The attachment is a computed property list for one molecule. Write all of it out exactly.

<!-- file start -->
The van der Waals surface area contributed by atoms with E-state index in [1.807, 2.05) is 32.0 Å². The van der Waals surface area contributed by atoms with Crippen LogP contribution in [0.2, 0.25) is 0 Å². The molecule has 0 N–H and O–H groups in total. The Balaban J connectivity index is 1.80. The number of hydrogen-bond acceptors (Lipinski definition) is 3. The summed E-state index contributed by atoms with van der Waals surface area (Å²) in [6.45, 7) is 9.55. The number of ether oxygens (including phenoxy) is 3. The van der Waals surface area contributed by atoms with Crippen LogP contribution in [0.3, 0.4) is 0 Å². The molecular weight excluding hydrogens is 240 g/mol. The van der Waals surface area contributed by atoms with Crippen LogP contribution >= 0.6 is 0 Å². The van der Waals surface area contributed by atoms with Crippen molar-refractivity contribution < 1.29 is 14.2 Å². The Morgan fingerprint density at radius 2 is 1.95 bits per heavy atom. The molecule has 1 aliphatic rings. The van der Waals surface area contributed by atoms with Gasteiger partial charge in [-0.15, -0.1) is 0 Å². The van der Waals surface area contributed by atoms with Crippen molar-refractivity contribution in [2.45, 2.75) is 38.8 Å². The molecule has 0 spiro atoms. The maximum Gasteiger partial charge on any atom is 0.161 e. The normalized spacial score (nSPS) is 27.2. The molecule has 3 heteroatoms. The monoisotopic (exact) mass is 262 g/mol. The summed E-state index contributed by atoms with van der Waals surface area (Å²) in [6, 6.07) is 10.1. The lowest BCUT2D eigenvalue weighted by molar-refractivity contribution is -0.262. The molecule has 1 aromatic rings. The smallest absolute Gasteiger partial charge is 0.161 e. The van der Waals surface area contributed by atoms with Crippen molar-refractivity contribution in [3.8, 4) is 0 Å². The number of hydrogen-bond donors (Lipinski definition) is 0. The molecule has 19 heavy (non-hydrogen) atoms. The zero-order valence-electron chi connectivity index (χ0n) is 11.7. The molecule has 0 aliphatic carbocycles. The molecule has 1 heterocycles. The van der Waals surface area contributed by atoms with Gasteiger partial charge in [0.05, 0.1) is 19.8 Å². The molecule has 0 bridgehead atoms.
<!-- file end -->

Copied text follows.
The van der Waals surface area contributed by atoms with E-state index in [1.807, 2.05) is 32.0 Å². The van der Waals surface area contributed by atoms with Crippen LogP contribution in [0.2, 0.25) is 0 Å². The molecule has 0 N–H and O–H groups in total. The Balaban J connectivity index is 1.80. The number of hydrogen-bond acceptors (Lipinski definition) is 3. The summed E-state index contributed by atoms with van der Waals surface area (Å²) in [6.45, 7) is 9.55. The number of ether oxygens (including phenoxy) is 3. The van der Waals surface area contributed by atoms with Crippen LogP contribution in [0.3, 0.4) is 0 Å². The molecular weight excluding hydrogens is 240 g/mol. The van der Waals surface area contributed by atoms with Crippen LogP contribution >= 0.6 is 0 Å². The van der Waals surface area contributed by atoms with Crippen molar-refractivity contribution < 1.29 is 14.2 Å². The Morgan fingerprint density at radius 2 is 1.95 bits per heavy atom. The molecule has 1 aliphatic rings. The van der Waals surface area contributed by atoms with Gasteiger partial charge in [-0.15, -0.1) is 0 Å². The van der Waals surface area contributed by atoms with Crippen molar-refractivity contribution in [2.45, 2.75) is 38.8 Å². The molecule has 0 spiro atoms. The maximum Gasteiger partial charge on any atom is 0.161 e. The normalized spacial score (nSPS) is 27.2. The molecule has 3 heteroatoms. The monoisotopic (exact) mass is 262 g/mol. The summed E-state index contributed by atoms with van der Waals surface area (Å²) in [6, 6.07) is 10.1. The lowest BCUT2D eigenvalue weighted by molar-refractivity contribution is -0.262. The molecule has 1 aromatic rings. The smallest absolute Gasteiger partial charge is 0.161 e. The van der Waals surface area contributed by atoms with Crippen molar-refractivity contribution in [3.8, 4) is 0 Å². The number of hydrogen-bond donors (Lipinski definition) is 0. The molecule has 19 heavy (non-hydrogen) atoms. The zero-order valence-electron chi connectivity index (χ0n) is 11.7. The molecule has 0 aliphatic carbocycles. The molecule has 1 heterocycles. The van der Waals surface area contributed by atoms with Gasteiger partial charge in [0.05, 0.1) is 19.8 Å². The molecule has 0 bridgehead atoms.